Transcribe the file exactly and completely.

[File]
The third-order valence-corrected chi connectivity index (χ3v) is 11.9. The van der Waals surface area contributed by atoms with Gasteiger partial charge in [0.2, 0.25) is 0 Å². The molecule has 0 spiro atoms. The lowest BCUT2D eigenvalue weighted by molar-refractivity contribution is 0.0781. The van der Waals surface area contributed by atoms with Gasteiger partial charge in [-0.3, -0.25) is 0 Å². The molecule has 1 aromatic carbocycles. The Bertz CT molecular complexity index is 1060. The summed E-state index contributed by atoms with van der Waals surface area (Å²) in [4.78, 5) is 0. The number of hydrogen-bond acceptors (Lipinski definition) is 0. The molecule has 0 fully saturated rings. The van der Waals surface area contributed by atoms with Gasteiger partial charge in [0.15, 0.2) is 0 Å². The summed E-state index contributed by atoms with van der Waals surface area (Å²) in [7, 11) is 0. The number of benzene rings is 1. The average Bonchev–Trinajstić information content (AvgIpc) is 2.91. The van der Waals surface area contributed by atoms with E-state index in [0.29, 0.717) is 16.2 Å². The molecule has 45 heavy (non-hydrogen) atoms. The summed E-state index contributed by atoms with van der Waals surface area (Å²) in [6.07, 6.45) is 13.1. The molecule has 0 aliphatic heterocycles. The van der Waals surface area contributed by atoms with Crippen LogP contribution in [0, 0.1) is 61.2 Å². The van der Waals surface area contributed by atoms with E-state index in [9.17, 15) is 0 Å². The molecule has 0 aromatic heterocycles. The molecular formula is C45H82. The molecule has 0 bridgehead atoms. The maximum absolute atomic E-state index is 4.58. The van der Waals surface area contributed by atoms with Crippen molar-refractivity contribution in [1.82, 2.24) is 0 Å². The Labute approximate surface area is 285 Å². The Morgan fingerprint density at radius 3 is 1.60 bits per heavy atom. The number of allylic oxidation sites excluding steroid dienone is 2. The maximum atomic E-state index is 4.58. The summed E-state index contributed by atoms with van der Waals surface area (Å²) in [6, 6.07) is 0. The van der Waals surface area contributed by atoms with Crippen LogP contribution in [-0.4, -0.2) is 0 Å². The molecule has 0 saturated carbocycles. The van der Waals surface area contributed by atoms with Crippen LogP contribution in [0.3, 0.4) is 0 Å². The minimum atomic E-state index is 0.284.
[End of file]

The third-order valence-corrected chi connectivity index (χ3v) is 11.9. The van der Waals surface area contributed by atoms with Gasteiger partial charge in [0.2, 0.25) is 0 Å². The molecule has 0 spiro atoms. The lowest BCUT2D eigenvalue weighted by molar-refractivity contribution is 0.0781. The van der Waals surface area contributed by atoms with Gasteiger partial charge in [-0.3, -0.25) is 0 Å². The molecule has 1 aromatic carbocycles. The Bertz CT molecular complexity index is 1060. The summed E-state index contributed by atoms with van der Waals surface area (Å²) in [4.78, 5) is 0. The number of hydrogen-bond acceptors (Lipinski definition) is 0. The molecule has 0 fully saturated rings. The van der Waals surface area contributed by atoms with Gasteiger partial charge in [0.15, 0.2) is 0 Å². The summed E-state index contributed by atoms with van der Waals surface area (Å²) in [7, 11) is 0. The number of benzene rings is 1. The average Bonchev–Trinajstić information content (AvgIpc) is 2.91. The van der Waals surface area contributed by atoms with E-state index in [0.29, 0.717) is 16.2 Å². The molecule has 45 heavy (non-hydrogen) atoms. The summed E-state index contributed by atoms with van der Waals surface area (Å²) in [6.07, 6.45) is 13.1. The molecule has 0 aliphatic heterocycles. The van der Waals surface area contributed by atoms with Crippen LogP contribution in [0, 0.1) is 61.2 Å². The van der Waals surface area contributed by atoms with E-state index in [9.17, 15) is 0 Å². The molecule has 0 aromatic heterocycles. The molecular formula is C45H82. The molecule has 0 bridgehead atoms. The maximum absolute atomic E-state index is 4.58. The van der Waals surface area contributed by atoms with Crippen molar-refractivity contribution in [1.82, 2.24) is 0 Å². The Labute approximate surface area is 285 Å². The Morgan fingerprint density at radius 3 is 1.60 bits per heavy atom. The number of allylic oxidation sites excluding steroid dienone is 2. The maximum atomic E-state index is 4.58. The summed E-state index contributed by atoms with van der Waals surface area (Å²) in [6, 6.07) is 0. The van der Waals surface area contributed by atoms with Crippen LogP contribution in [-0.4, -0.2) is 0 Å². The molecule has 0 saturated carbocycles. The van der Waals surface area contributed by atoms with Crippen LogP contribution in [0.3, 0.4) is 0 Å². The minimum atomic E-state index is 0.284.